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Richard J. Dickhaus v. Board of Review

January 13, 2011

RICHARD J. DICKHAUS, APPELLANT,
v.
BOARD OF REVIEW, DEPARTMENT OF LABOR, AND STEVENS INDUSTRIES, RESPONDENTS.



On appeal from a Final Decision of the Board of Review, Department of Labor, Docket No. 244,436.

Per curiam.

NOT FOR PUBLICATION WITHOUT THE APPROVAL OF THE APPELLATE DIVISION

Submitted December 14, 2010

Before Judges Yannotti and Skillman.

Richard J. Dickhaus (Dickhaus) appeals from a final determination of the Board of Review (Board), which found that he was not qualified to receive extended unemployment compensation benefits under a state program established pursuant to the Emergency Unemployment Compensation Act of 2008, Pub. L. No. 110-252, Title IV, 122 Stat. 2323, 2353-57 (2008) (note to and amending 26 U.S.C.A. § 3304) (EUCA). For the reasons that follow, we affirm.

The relevant facts are undisputed. Dickhaus was employed by Stevens Industries, Inc. (Stevens) from September 23, 2008, to March 23, 2009, when he was laid off. Dickhaus filed a claim for regular unemployment compensation benefits, dated March 22, 2009. Dickhaus did not have sufficient earnings in his "regular base year," but nevertheless qualified for benefits because he had sufficient earnings in his "alternative base year," which ran from January 1, 2008, through December 31, 2008. Dickhaus was paid regular unemployment benefits until June 27, 2009, when his claim was exhausted.

Dickhaus then sought extended unemployment compensation benefits under the State's program established pursuant to the federal EUCA. To qualify for extended benefits, Dickhaus had to establish that he worked twenty weeks in his "base year" or earned in that timeframe forty times his weekly benefit rate. Ibid.

A deputy director of the Division of Unemployment and Disability Insurance in the Department of Labor issued a decision on Dickhaus's claim, which was mailed to him on July 1, 2009. The deputy director informed Dickhaus that he did not qualify for extended benefits because he had only worked thirteen weeks rather than the required twenty weeks in his "alternative base year," and he had earned only $19,692.34 which was less than $23,360.00, which was forty times his weekly benefit rate of $584.

Dickhaus filed an appeal from the deputy's determination to the Appeal Tribunal, which issued a decision mailed on August 31, 2009. The Appeal Tribunal affirmed the deputy's determination. Dickhaus then appealed to the Board, which rendered a final decision on the matter, which was mailed on January 27, 2010. The Board upheld the Appeal Tribunal's finding that Dickhaus was not entitled to extended benefits. This appeal followed.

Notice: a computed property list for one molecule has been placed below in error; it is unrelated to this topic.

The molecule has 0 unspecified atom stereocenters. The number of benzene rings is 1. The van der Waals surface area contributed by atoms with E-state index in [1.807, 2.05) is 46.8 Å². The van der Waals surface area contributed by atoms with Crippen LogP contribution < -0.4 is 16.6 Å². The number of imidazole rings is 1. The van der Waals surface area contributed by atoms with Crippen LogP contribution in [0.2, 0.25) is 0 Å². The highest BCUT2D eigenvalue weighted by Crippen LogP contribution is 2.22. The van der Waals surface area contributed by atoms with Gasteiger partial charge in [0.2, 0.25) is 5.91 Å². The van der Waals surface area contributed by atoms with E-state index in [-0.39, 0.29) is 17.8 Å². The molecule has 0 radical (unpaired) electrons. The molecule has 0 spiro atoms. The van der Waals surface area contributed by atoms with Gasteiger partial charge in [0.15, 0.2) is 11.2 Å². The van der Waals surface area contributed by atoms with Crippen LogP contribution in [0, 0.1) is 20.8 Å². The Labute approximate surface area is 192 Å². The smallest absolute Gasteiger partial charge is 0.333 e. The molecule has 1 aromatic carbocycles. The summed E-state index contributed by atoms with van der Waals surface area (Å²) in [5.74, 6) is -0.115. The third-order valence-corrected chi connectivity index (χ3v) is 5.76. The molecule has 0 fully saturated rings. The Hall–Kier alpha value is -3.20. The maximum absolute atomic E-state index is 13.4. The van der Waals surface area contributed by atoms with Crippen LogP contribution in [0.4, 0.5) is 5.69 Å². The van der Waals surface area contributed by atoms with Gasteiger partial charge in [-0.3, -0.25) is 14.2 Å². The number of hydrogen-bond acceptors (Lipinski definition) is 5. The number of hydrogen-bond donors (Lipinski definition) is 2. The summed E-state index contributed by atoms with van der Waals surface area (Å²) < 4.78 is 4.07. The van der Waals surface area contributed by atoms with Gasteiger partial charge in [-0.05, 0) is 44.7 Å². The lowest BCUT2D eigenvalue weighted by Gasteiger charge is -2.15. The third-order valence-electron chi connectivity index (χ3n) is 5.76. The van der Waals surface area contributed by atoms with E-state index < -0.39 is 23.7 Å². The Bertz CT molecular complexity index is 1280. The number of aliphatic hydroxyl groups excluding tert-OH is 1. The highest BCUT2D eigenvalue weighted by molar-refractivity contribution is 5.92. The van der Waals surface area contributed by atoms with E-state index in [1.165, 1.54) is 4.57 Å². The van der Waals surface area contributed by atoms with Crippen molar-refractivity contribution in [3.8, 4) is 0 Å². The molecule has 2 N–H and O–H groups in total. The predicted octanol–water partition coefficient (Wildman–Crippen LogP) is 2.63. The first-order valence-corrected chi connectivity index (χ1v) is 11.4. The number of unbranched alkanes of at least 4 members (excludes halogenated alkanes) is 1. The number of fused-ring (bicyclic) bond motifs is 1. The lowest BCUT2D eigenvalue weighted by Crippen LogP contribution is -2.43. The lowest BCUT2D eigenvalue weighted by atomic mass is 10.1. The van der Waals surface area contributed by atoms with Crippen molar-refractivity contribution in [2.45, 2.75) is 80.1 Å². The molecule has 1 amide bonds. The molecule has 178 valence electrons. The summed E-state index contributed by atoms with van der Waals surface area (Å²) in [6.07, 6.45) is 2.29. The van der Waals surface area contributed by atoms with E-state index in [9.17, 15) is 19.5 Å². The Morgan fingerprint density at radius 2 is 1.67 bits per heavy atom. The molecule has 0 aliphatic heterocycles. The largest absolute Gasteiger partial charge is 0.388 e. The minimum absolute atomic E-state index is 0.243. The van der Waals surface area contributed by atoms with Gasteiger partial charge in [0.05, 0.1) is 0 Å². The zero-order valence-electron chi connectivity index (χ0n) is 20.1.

Dickhaus argues before us that the date of the filing of his claim is "subjective" and should not be the "determining" factor in whether he qualifies for extended benefits. Dickhaus further argues that if he had filed his claim for regular unemployment benefits one week later, he would have qualified for extended benefits.

The final decision of an administrative agency may not be disturbed on appeal unless it has been shown to be arbitrary, capricious or unreasonable. Brady v. Bd. of Review, 152 N.J. 197, 210 (1997). We can only intervene "'in those rare circumstances in which an agency action is clearly inconsistent with its statutory mission or with other State policy.'" Id. at 210 (quoting George Harms Constr. v. N.J. Tpk. Auth., 137 N.J. 8, 27 (1994)). Therefore, our review of a decision of an administrative agency is limited to the following inquiries:

(1) whether the agency's decision offends the State or Federal Constitution;

(2) whether the agency's action violates express or implied legislative policies;

(3) whether the record contains substantial evidence to support the findings on which the ...


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